How is a coronary CTA examination reviewed

How is a coronary CTA examination reviewed?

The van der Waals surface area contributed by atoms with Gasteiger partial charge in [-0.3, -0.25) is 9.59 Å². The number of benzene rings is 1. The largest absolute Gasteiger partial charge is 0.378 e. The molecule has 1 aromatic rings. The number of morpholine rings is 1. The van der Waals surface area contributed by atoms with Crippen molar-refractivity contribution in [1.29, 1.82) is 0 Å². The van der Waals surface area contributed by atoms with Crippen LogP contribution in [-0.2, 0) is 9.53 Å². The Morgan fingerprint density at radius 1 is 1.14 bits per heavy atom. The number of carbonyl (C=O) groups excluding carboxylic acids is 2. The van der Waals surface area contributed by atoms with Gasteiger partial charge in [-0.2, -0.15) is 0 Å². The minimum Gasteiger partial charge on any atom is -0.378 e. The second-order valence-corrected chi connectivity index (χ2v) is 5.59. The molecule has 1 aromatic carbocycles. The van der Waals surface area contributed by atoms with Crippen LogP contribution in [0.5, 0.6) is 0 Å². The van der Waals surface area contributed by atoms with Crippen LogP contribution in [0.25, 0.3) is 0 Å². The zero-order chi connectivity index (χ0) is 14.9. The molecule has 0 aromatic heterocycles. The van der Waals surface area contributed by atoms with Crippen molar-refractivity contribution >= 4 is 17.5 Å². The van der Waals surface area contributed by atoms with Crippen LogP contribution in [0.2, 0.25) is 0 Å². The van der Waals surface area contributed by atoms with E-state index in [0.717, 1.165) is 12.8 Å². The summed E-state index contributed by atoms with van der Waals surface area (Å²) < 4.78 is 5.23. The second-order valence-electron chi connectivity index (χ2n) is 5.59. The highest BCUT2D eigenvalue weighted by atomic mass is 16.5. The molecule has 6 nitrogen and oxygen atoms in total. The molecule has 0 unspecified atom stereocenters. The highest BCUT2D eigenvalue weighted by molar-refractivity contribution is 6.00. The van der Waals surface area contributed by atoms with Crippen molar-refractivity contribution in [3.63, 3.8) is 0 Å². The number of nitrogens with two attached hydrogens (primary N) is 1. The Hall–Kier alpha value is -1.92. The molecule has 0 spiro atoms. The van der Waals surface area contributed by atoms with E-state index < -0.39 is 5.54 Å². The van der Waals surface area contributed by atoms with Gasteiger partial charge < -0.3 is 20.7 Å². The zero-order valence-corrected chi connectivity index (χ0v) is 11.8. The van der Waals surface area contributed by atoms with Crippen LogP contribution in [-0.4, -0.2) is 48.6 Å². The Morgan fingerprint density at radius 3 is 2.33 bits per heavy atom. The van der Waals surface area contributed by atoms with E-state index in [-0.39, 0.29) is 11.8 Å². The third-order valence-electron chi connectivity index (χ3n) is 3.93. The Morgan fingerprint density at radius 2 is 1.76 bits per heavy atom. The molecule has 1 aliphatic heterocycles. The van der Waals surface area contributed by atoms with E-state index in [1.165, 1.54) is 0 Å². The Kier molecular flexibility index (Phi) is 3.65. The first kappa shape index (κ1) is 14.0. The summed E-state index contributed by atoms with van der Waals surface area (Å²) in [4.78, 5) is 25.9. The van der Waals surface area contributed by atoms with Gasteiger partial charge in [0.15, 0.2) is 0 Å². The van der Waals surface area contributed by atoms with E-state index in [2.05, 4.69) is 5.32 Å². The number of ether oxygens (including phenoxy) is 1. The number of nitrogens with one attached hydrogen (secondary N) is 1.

Initially, the noncontrast images are reviewed for lung and mediastinal pathology. A coronary calcium score is calculated. Then, the coronary CTA images are reviewed. From the raw data of the CTA data acquisition, multiple reconstructions may be generated in various phases of the cardiac cycle (if retrospective gating was used). The reconstructed images are typically reviewed at a dedicated workstation in the axial plane and via multiplanar reformatted (MPR) images generated by the interpreting physician to best depict the arteries. The myocardium, cardiac valves, pericardium, and extracardiac structures are also thoroughly evaluated. More advanced workstation functions, such as curved planar reformation of the coronary arteries, may be used as an aid to interpretation but are not used to replace analysis of the entire dataset by the radiologist. Finally, if retrospective gating was employed, a cine sequence of the heart is reconstructed to evaluate cardiac wall motion and to calculate ejection fraction.


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